I’m a feminist.
I could go ahead and itemize every reason why, but in short: I dedicated my entire undergraduate thesis to analyzing feminist critique of mainstream women’s magazines. I peruse feminist blogs during nearly every idle moment of my day. When I hear a friend react to a photo of an impossibly slender celebrity, I’m the first to chime in: “It’s not real! It’s a farce! She’s a victim of Photoshop!”
I know as well as any other savvy and feminist consumer of media that the photos we see of famous people are often works of fiction. I know that there are pop stars with pores and celebrities with cellulite. I know that they have flaws, even if they have the time and money to commit to seven-hour daily training sessions in their fully loaded home gyms.
But here’s what troubles me: Despite how well I know this (and trust me, after writing that thesis, I know it well), I can’t stop comparing myself to photos of thin and subjectively “perfect” women, doctored or otherwise.
Let me rewind and explain why I’m even writing about this. It all began with Ke$ha.
Last week, photos came out of the arti$t at the beach. Call me ignorant, but I was shocked to learn that Ke$ha’s body isn’t model-size. Don’t misunderstand me — she’s not fat — but she’s unquestionably Not Model Size.
As one might imagine, the photos drew in a slew of vicious comments on Web sites like TMZ (if those are even worth considering, because seriously, who comments on TMZ?).
The language TMZ used to describe the photos wasn’t much better than what the site’s commenters had to say. As TMZ put it, in a not-so-subtle pun: “The 24-year-old has let herself go two-pieces.” (There’s also been a lot of debate about whether or not that high-waisted black bikini did Ke$ha’s figure any favors, but that’s beyond the point. I’m interested in her body shape, not her fashion choices).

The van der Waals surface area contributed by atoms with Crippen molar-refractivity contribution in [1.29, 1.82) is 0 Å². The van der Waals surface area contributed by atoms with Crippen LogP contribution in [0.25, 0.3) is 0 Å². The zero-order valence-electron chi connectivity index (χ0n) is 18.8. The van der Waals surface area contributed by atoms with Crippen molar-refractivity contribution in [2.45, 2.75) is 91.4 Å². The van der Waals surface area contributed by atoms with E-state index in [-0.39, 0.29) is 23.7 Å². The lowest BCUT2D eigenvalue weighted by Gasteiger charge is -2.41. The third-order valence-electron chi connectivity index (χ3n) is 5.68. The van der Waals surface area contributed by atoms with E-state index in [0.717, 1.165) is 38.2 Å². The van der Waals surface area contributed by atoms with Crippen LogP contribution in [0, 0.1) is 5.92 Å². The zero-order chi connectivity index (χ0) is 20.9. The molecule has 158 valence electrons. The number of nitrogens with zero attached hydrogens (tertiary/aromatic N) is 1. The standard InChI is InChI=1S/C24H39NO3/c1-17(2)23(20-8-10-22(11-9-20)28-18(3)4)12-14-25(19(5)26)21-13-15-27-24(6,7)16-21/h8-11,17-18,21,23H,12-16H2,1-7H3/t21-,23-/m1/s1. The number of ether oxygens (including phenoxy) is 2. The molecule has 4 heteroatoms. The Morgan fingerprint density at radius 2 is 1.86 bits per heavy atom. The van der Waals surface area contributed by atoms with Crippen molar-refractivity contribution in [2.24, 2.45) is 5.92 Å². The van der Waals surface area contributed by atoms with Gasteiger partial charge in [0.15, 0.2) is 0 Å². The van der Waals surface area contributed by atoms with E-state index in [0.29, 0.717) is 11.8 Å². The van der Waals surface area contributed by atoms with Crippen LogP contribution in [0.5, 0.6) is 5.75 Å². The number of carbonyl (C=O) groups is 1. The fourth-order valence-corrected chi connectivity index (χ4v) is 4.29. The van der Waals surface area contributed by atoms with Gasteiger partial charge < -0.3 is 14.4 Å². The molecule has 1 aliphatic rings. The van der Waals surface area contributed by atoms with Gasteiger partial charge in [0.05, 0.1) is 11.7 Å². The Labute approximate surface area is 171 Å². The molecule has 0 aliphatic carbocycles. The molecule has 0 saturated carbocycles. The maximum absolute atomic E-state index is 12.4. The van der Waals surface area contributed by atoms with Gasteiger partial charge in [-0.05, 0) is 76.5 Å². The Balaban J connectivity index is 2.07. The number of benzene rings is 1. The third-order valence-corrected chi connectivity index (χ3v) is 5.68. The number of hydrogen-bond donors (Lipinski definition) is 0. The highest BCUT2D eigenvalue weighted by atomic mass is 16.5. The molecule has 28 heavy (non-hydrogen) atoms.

Before I saw those photos, I falsely assumed that Ke$ha was stick-thin, meaning a size two or less. Because that’s just the way pop stars are supposed to be! So after I got past my initial shock, a new feeling came over me: confused relief.
In some perverse way, I felt like my own body was validated by Ke$ha’s less-than-rock-hard physique. Her shape, to me, is far more relatable than Lady Gaga’s petite, svelte bod. I felt a sense of affirmation upon seeing candid photos of a woman close to my age, who has what I’d call a sexy image in the media and in her music, who didn’t immediately inspire the usual allergic reaction I have to images a young, sexy, skinny starlet — which is to get my ass on a treadmill and commence a liquid diet. And no, that is not hyperbole. I’ve done things like that more times than I’m proud to admit, purely out of self loathing that started with comparing myself to other women.